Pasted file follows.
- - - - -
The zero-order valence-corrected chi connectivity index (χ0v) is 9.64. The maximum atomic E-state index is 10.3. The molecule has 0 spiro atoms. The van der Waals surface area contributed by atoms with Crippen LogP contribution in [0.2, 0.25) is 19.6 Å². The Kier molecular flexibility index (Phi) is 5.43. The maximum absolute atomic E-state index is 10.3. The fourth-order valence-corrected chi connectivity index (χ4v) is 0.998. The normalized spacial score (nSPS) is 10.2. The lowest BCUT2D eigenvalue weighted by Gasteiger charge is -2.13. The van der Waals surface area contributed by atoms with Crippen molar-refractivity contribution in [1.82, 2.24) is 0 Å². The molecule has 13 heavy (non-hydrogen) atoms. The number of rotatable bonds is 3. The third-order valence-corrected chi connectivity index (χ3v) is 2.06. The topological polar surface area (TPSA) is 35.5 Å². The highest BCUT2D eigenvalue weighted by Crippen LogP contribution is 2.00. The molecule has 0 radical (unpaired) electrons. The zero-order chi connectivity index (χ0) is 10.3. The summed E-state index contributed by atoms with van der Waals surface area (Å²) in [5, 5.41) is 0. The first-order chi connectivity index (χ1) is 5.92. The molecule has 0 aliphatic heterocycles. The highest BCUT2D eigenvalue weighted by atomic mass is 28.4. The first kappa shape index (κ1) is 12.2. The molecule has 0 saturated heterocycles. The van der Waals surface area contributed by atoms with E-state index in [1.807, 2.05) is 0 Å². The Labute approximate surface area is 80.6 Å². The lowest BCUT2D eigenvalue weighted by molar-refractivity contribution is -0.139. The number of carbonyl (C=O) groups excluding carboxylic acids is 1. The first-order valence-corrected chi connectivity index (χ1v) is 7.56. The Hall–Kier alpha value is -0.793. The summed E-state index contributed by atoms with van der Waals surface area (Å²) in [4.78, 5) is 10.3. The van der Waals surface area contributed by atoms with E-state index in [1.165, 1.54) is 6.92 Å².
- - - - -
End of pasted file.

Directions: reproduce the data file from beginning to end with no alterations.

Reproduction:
The zero-order valence-corrected chi connectivity index (χ0v) is 9.64. The maximum atomic E-state index is 10.3. The molecule has 0 spiro atoms. The van der Waals surface area contributed by atoms with Crippen LogP contribution in [0.2, 0.25) is 19.6 Å². The Kier molecular flexibility index (Phi) is 5.43. The maximum absolute atomic E-state index is 10.3. The fourth-order valence-corrected chi connectivity index (χ4v) is 0.998. The normalized spacial score (nSPS) is 10.2. The lowest BCUT2D eigenvalue weighted by Gasteiger charge is -2.13. The van der Waals surface area contributed by atoms with Crippen molar-refractivity contribution in [1.82, 2.24) is 0 Å². The molecule has 13 heavy (non-hydrogen) atoms. The number of rotatable bonds is 3. The third-order valence-corrected chi connectivity index (χ3v) is 2.06. The topological polar surface area (TPSA) is 35.5 Å². The highest BCUT2D eigenvalue weighted by Crippen LogP contribution is 2.00. The molecule has 0 radical (unpaired) electrons. The zero-order chi connectivity index (χ0) is 10.3. The summed E-state index contributed by atoms with van der Waals surface area (Å²) in [5, 5.41) is 0. The first-order chi connectivity index (χ1) is 5.92. The molecule has 0 aliphatic heterocycles. The highest BCUT2D eigenvalue weighted by atomic mass is 28.4. The first kappa shape index (κ1) is 12.2. The molecule has 0 saturated heterocycles. The van der Waals surface area contributed by atoms with E-state index in [1.807, 2.05) is 0 Å². The Labute approximate surface area is 80.6 Å². The lowest BCUT2D eigenvalue weighted by molar-refractivity contribution is -0.139. The number of carbonyl (C=O) groups excluding carboxylic acids is 1. The first-order valence-corrected chi connectivity index (χ1v) is 7.56. The Hall–Kier alpha value is -0.793. The summed E-state index contributed by atoms with van der Waals surface area (Å²) in [4.78, 5) is 10.3. The van der Waals surface area contributed by atoms with E-state index in [1.165, 1.54) is 6.92 Å².